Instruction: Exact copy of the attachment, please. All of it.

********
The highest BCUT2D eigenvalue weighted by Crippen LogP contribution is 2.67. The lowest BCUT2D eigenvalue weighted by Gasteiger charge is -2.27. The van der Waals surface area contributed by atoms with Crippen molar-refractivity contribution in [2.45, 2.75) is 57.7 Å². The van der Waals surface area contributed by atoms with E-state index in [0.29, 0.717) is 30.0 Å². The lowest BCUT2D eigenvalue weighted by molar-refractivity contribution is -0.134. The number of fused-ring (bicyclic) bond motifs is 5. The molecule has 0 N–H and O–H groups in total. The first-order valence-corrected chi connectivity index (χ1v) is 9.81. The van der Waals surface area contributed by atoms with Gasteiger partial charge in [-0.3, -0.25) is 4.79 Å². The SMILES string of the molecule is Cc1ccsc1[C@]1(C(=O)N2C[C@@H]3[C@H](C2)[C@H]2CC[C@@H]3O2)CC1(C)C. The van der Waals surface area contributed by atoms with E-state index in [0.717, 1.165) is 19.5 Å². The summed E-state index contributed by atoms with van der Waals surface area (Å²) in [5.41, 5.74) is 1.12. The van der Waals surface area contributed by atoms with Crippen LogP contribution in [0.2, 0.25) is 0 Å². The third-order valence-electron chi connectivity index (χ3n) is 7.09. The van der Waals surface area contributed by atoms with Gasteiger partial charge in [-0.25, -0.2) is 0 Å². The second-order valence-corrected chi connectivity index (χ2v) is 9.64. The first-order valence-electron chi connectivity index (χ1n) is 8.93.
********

The highest BCUT2D eigenvalue weighted by Crippen LogP contribution is 2.67. The lowest BCUT2D eigenvalue weighted by Gasteiger charge is -2.27. The van der Waals surface area contributed by atoms with Crippen molar-refractivity contribution in [2.45, 2.75) is 57.7 Å². The van der Waals surface area contributed by atoms with E-state index in [0.29, 0.717) is 30.0 Å². The lowest BCUT2D eigenvalue weighted by molar-refractivity contribution is -0.134. The number of fused-ring (bicyclic) bond motifs is 5. The molecule has 0 N–H and O–H groups in total. The first-order valence-corrected chi connectivity index (χ1v) is 9.81. The van der Waals surface area contributed by atoms with Gasteiger partial charge in [-0.3, -0.25) is 4.79 Å². The SMILES string of the molecule is Cc1ccsc1[C@]1(C(=O)N2C[C@@H]3[C@H](C2)[C@H]2CC[C@@H]3O2)CC1(C)C. The van der Waals surface area contributed by atoms with E-state index in [0.717, 1.165) is 19.5 Å². The summed E-state index contributed by atoms with van der Waals surface area (Å²) in [5.41, 5.74) is 1.12. The van der Waals surface area contributed by atoms with Crippen LogP contribution in [0.2, 0.25) is 0 Å². The third-order valence-electron chi connectivity index (χ3n) is 7.09. The van der Waals surface area contributed by atoms with Gasteiger partial charge in [-0.25, -0.2) is 0 Å². The second-order valence-corrected chi connectivity index (χ2v) is 9.64. The first-order valence-electron chi connectivity index (χ1n) is 8.93.